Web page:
serious need of maintenance and parts, and no funds exist for repairs."
Blanca's main fishing boat has been idled for the last year because of such
a broken motor.

New limits for fishing offshore
The large fishing companies--about 30 of them in the Cumaná area, mostly
owned by Portuguese, Spanish, and Italian companies, we were told--were also
allowed by law to operate as close as three nautical miles off the coast.
They often came as close as one mile offshore by paying off the Coast Guard,
Blanca said. With their high-tech equipment they would often scoop up all
the fish and leave almost nothing behind for the working fishermen.
"That's why almost all the fishermen are Chavistas," said Rommel Bermudez,
referring to those who support the president. Rommel is Yorbanis's older
brother and makes a living fishing part time and working construction jobs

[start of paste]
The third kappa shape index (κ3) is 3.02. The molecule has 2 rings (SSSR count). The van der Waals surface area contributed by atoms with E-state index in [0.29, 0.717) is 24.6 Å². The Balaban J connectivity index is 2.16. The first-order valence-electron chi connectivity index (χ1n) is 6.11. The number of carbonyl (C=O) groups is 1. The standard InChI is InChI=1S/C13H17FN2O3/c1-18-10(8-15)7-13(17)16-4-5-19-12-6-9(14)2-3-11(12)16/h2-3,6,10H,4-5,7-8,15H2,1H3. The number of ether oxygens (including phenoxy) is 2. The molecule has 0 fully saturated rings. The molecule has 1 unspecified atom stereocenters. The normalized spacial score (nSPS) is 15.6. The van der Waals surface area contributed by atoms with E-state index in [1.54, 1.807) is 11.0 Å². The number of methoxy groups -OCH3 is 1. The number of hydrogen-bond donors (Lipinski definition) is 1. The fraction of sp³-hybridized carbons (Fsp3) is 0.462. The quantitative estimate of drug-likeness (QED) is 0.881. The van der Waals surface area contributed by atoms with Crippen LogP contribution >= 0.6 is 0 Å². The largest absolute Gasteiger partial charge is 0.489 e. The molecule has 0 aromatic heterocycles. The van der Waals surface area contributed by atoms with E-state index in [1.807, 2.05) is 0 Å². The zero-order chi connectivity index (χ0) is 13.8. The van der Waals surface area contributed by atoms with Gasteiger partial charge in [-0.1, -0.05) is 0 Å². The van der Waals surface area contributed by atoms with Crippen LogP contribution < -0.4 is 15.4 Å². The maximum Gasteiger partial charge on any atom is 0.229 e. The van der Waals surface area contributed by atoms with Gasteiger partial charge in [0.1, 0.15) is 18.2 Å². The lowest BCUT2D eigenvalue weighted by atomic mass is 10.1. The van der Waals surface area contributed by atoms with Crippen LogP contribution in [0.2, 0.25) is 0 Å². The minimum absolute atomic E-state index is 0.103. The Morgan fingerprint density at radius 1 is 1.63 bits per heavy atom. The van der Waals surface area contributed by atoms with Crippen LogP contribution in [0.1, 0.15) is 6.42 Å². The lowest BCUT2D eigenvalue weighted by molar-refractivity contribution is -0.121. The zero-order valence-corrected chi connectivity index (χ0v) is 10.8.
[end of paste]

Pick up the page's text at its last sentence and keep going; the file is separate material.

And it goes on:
as well.
"The Coast Guard is not turning as much of a blind eye to their incursions
at night closer to the coast line as they used to do," Rommel Bermudez
added, "so there is now enough fish for us."
The trouble is that nothing has been done to alleviate the squeeze on prices
and lack of credit at interest rates that are tolerable, Blanca said. Under
the new law, the government is supposed to provide 800 billion bolivars
(about $40 million) this year to allow the small fishermen to form
cooperatives. The cooperatives would help provide financing for motors,
refrigeration units, and other equipment so they can market their catch
directly rather than having to sell through intermediaries.
"We are fighting here for such a co-op to be founded in this neighborhood,"
Blanca said. He wasn't sure whether this will materialize.